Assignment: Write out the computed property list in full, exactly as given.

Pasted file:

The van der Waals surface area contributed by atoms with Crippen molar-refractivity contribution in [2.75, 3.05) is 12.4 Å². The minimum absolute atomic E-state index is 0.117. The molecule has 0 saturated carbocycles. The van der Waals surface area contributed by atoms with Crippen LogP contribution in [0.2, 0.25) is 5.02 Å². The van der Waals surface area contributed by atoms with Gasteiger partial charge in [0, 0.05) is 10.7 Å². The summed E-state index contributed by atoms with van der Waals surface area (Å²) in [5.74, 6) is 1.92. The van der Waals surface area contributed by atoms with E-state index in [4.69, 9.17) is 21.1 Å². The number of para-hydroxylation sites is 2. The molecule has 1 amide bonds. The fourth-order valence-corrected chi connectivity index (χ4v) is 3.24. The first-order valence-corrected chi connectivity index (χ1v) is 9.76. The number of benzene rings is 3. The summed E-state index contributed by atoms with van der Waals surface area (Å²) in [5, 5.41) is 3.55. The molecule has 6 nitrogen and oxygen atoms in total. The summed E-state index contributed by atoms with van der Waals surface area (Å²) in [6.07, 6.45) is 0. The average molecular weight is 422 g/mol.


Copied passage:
The van der Waals surface area contributed by atoms with Crippen molar-refractivity contribution in [2.75, 3.05) is 12.4 Å². The minimum absolute atomic E-state index is 0.117. The molecule has 0 saturated carbocycles. The van der Waals surface area contributed by atoms with Crippen LogP contribution in [0.2, 0.25) is 5.02 Å². The van der Waals surface area contributed by atoms with Gasteiger partial charge in [0, 0.05) is 10.7 Å². The summed E-state index contributed by atoms with van der Waals surface area (Å²) in [5.74, 6) is 1.92. The van der Waals surface area contributed by atoms with E-state index in [4.69, 9.17) is 21.1 Å². The number of para-hydroxylation sites is 2. The molecule has 1 amide bonds. The fourth-order valence-corrected chi connectivity index (χ4v) is 3.24. The first-order valence-corrected chi connectivity index (χ1v) is 9.76. The number of benzene rings is 3. The summed E-state index contributed by atoms with van der Waals surface area (Å²) in [5, 5.41) is 3.55. The molecule has 6 nitrogen and oxygen atoms in total. The summed E-state index contributed by atoms with van der Waals surface area (Å²) in [6.07, 6.45) is 0. The average molecular weight is 422 g/mol.